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Poverty. Riches. The world's largest democracy. An ancient caste system. Bollywood. India is a land of contrasts, a booming new power that remains baffling to outsiders and insiders alike. The Shiva Rules is a year-long GlobalPost series that decodes the many mysteries of India's uneven rise in the 21st century.


The Shiva Rules: Lessons from India's largest slum

In many ways, Dharavi is a self-sustaining ecosystem that serves needs not being met elsewhere.

Homes double as workspaces

Another signature aspect of Dharavi that enables residents to make money off small margins — and could be jeopardized by the redevelopment plans — is that many homes double as workspaces.

In the Kumbharwada pottery community, Dhansukh Bhimji Rathod finishes his lunch in his 200-square-foot room and then sits on a wooden bench spinning a clay pot on a wheel. As his hands wrap around the clay, crafting the material into the perfect shape, his brother squats on the floor in the back, pounding away at hardened pieces. Rathod’s aunt sleeps on a makeshift bed nearby, and his children play outside.

After Rathod spins each pot, he steps outside his home and places it to dry in the sun. He will then cook the pots in the large kilns outside his door.

Rathod, 33, wearing a clay-splattered T-shirt and shorts, says his father and grandfather were born in this same house and also worked as potters. If his neighborhood is redeveloped, Rathod and his family would likely be moved into a 300- to 400-square-foot high-rise apartment.

“This is where I live. This is my grandfather's land, I'm not ready to leave it,” he said through a translator.

He also says he has been working as a potter since he was 14 and has no other skills. If he is moved to a high-rise, he won’t be able to continue his work, which requires both indoor and outdoor space.

“If we get a building, how will we eat?” he said. “We can't work; we can't get money. Then how will we eat? There won't be work, so only sleeping in the building.”

Other residents earn income by renting out their bottom floor. This extra money would also be lost by the redevelopment plans.

Only giving someone a free apartment in a high rise will not be enough to address their needs and will in effect destroy the system they have created to survive, said Sharma. The redevelopment plan must take into consideration the fact that housing and livelihood in Dharavi is interlinked, she said.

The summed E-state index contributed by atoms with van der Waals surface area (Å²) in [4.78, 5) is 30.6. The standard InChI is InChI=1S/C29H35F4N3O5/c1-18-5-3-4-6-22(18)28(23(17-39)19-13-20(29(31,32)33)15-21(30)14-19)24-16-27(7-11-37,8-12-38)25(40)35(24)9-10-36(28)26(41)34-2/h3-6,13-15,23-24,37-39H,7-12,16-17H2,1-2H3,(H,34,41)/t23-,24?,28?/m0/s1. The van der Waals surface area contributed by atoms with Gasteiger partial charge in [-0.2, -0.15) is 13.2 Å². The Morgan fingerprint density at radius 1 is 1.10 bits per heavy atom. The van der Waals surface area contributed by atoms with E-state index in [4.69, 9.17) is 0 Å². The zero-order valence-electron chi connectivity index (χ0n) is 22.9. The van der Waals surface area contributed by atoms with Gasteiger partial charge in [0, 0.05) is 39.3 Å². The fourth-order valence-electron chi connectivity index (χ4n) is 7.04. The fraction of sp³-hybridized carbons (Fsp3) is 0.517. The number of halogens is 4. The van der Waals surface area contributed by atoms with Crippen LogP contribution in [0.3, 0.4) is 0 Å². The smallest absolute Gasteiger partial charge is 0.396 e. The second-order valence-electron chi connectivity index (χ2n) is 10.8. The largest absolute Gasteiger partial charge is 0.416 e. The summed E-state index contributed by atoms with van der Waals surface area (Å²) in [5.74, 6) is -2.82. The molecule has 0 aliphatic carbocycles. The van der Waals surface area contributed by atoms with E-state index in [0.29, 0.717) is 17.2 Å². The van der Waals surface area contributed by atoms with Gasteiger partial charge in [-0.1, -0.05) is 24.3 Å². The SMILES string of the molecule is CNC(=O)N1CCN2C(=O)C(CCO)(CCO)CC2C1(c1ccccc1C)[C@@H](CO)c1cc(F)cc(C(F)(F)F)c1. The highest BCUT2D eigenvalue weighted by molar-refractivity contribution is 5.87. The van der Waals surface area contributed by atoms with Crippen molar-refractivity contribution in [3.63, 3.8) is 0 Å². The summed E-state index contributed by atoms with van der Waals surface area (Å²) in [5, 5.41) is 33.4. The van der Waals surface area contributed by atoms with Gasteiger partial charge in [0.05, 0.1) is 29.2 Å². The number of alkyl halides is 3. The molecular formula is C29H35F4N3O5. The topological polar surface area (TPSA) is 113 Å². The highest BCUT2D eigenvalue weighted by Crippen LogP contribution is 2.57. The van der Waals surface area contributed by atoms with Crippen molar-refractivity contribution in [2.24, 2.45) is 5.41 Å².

Diversity of jobs

Another aspect of Dharavi’s economy that works well is the great diversity in industries and the kind of jobs available. This enables people with varying education levels and skill sets to find employment, gain training and work up the ladder.

Razing Dharavi and replacing it with a few large companies would not be as socially sustainable because it would eliminate the rich diversity of jobs and only provide employment for a certain type of person, said Paul, who has worked on a book that provides an alternative possibility for redeveloping Dharavi.

The current system also enables many to be entrepreneurs, which leads to a higher level of security, satisfaction and stability than working for someone else, Paul said.

“In a city where the government has not fulfilled the responsibility of giving people jobs, [entrepreneurialism] is a very important aspect to maintaining that stability,” he said.

And while many of the jobs done in Dharavi may entail dangerous and unsanitary working conditions, the very nature of them means they could not be done in other parts of the city.

Wealthy suburbs of Mumbai, for example, would not permit the smoke and air pollution that comes with the potters’ kilns.

“The work which can be done in a slum cannot be done anywhere else,” said Mobin the recycler.


Dharavi and slums like it can be quite environmentally sound.

Slum residents tend to have a low carbon footprint because they live, work, shop and socialize in one area rather than spending hours in cars or on trains like other Mumbaikars.

Dharavi has also become a market for second-hand goods like mobile phones. A phone discarded in one area of Mumbai makes its way to Dharavi where it is bought and reused or broken down into parts, Shetty said.

Furthermore, residents of Dharavi and other slums organize their services such as garbage collection collectively in order to cut costs. This becomes more sustainable as people manage the service themselves and often participate in its maintenance.

“The moment you organize things collectively,” Paul said, “it’s more sustainable.”

Problems with the informal economy

While Dharavi’s informal nature can help speed along business and enables migrants and other newcomers to the city to quickly get a job or set up shop, there are also significant drawbacks to working in the black market.

In addition to the psychological toll living and working without proper paperwork can take on an individual who may face the constant threat of eviction, the informal sector can also hamper business.

Entrepreneurs are not eligible for government subsidies or bank loans to grow their business if they do not have proper paperwork. Individuals who face abusive or unjust employers have no ability to demand compensation or settle their disputes in court. Children may be forced to work, and employees of all ages may face unhealthy working conditions.

The poor living and working informally also face what is called a poverty premium, whereby they must bribes and other fees to get basic services.

And yet, more than half of Mumbai lives in slums and for now, until there are better alternatives, that may not be the worst thing.

The innovativeness and importance of the informal sector cannot be destroyed, says Sharma, without putting something better in its place.

Follow Hanna on Twitter: @Hanna_India